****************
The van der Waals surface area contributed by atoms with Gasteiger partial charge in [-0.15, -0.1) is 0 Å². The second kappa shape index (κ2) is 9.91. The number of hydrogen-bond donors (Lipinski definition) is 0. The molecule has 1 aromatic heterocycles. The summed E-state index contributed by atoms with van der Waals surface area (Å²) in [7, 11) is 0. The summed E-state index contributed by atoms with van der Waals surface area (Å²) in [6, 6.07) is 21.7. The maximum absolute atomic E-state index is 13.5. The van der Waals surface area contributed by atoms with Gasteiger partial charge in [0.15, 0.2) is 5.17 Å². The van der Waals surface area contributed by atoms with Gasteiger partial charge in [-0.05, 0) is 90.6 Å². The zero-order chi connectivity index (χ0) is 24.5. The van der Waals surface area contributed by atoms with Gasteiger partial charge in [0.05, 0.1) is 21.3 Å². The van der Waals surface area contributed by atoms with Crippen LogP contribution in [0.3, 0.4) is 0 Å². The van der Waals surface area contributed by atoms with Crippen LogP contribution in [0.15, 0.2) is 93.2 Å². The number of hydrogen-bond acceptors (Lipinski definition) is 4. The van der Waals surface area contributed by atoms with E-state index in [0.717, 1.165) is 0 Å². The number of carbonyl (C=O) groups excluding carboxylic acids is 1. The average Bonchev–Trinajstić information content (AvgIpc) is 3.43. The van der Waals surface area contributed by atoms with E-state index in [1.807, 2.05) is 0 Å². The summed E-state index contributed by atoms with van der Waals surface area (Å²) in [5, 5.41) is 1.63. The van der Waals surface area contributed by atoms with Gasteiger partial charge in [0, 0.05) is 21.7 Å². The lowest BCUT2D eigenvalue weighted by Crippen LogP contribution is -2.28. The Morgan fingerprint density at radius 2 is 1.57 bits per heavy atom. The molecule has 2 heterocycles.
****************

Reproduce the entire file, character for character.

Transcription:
The van der Waals surface area contributed by atoms with Gasteiger partial charge in [-0.15, -0.1) is 0 Å². The second kappa shape index (κ2) is 9.91. The number of hydrogen-bond donors (Lipinski definition) is 0. The molecule has 1 aromatic heterocycles. The summed E-state index contributed by atoms with van der Waals surface area (Å²) in [7, 11) is 0. The summed E-state index contributed by atoms with van der Waals surface area (Å²) in [6, 6.07) is 21.7. The maximum absolute atomic E-state index is 13.5. The van der Waals surface area contributed by atoms with Gasteiger partial charge in [0.15, 0.2) is 5.17 Å². The van der Waals surface area contributed by atoms with Gasteiger partial charge in [-0.05, 0) is 90.6 Å². The zero-order chi connectivity index (χ0) is 24.5. The van der Waals surface area contributed by atoms with Gasteiger partial charge in [0.05, 0.1) is 21.3 Å². The van der Waals surface area contributed by atoms with Crippen LogP contribution in [0.3, 0.4) is 0 Å². The van der Waals surface area contributed by atoms with Crippen LogP contribution in [0.15, 0.2) is 93.2 Å². The number of hydrogen-bond acceptors (Lipinski definition) is 4. The van der Waals surface area contributed by atoms with E-state index in [0.717, 1.165) is 0 Å². The number of carbonyl (C=O) groups excluding carboxylic acids is 1. The average Bonchev–Trinajstić information content (AvgIpc) is 3.43. The van der Waals surface area contributed by atoms with E-state index in [1.807, 2.05) is 0 Å². The summed E-state index contributed by atoms with van der Waals surface area (Å²) in [5, 5.41) is 1.63. The van der Waals surface area contributed by atoms with Gasteiger partial charge in [0, 0.05) is 21.7 Å². The lowest BCUT2D eigenvalue weighted by Crippen LogP contribution is -2.28. The Morgan fingerprint density at radius 2 is 1.57 bits per heavy atom. The molecule has 2 heterocycles.